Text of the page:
Paintings, Sculptures, photography
Good Friday: Crown of Thorns
According to Gospels, a woven crown of thorns was forcibly placed on Jesus head prior to his crucifixion. The crown was a weapon to torture Jesus as well as to mock him.
The above wooden sculpture was a display at the Victoria and Albert museum. It is carved from oak, made around ca. 1500-1520 by an unknown artist. This wooden sculpture is big so it is probably a standalone rather than an alter-piece.
Holy Week: Good Friday
God is a pure no-thing
God is a pure no-thing
concealed in now and here:
the less you reach for him,
the more he will appear
~ Angelus Silesius
God is always been with us. We do not have to look for Him. He is infinity and beyond!
Dazed & Confused
Jesus turned and said to them, “Daughters of Jerusalem, do not weep for me; weep for yourselves and for your children.
The Betrayal of Jesus
We saw this painting during a recent sojourn to the National Gallery (London) during a special Caravaggio painting exhibition and influence to other artists. It is about how he applied light to his work, thereby focusing your eyes to the real subject of his work. His technique was emulated by other artists after him.
The above painting is about the betrayal of Jesus. Judas was giving Jesus a kiss, (which has became infamously popular as an idiom, meaning betrayal) to let it be known that the person the authorities/soldiers were after was the one he was kissing.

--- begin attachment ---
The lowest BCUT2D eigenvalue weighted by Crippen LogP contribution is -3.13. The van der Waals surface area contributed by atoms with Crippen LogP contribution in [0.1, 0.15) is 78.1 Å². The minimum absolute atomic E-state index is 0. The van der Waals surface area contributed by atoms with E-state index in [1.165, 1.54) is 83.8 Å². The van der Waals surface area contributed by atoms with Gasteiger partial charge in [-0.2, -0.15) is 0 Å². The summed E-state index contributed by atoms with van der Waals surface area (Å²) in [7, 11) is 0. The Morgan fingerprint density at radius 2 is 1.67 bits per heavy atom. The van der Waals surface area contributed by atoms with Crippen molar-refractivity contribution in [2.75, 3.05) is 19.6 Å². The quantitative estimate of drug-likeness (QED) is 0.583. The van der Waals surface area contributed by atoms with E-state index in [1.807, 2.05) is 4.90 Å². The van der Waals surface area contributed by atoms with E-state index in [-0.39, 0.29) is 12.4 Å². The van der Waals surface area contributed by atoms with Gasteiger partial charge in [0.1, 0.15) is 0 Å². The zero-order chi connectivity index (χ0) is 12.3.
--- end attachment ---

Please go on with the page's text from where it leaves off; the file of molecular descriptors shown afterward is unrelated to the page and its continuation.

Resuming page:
At the periphery, a man can be seen holding a lamp. That man is the painter himself, Caravaggio. Isn’t he clever. He made it very personal but to the viewers of the painting as well.
We thought, we should highlight this painting being a Maundy Thursday.
A Touch of Ming
During a recent visit to Victoria and Albert museum, Peter and I were surprised by this rather interactive art appreciation exercise.
Visitors are allowed to touch a huge Ming vase, see above photo.
It said in a note beside it, written in English as well as in Braille, that visitors are allowed to touch it. It was not inside a glass case.
At first Peter and I can’t believe it. Despite the clear note, we looked around if anyone was looking; we had to make sure that the coast was clear. We felt that it was rather naughty to touch an antique work of art. We would have been good candidate for experiment or candid camera, to see our reaction.
The above Ming porcelain vase was an original 1550 antique.
Ming antiques are very much wanted by the rich and famous. I have often heard that a really rare Ming can set you up for life!
But can you imagine, if we broke the vase, we had to sell up our house to pay for the damage!
I reckon the vase was once broken into several pieces, thus not as valuable or sought after by the moneyed people, ergo hoi polloi are allowed a quick fondle with the Ming! 🙂
Snuff Box Head @ V&A
This is another treasure from the V&A exhibits.
You would not have guessed it that it is a snuff box, a container for ground tobacco.
The lovely intricate design makes it a collectible. This particular item was made in Chelsea by an unknown artist between 1760-1765.
Dark Vs Light
Thought of the Day:
30 March 2017
We can easily forgive a child who is afraid of the dark; the real tragedy of life is when men are afraid of the light.
15 April 2017 (Black Saturday)
If a man
wishes to be sure
of the road he travels on,
he must close his eyes
and walk in the dark.
– Saint John of the Cross
First Day of Spring – Spring Gathering
Twit twit twit
Passion Vs Reason
If passion drives, let reason hold the reins.
– Benjamin Franklin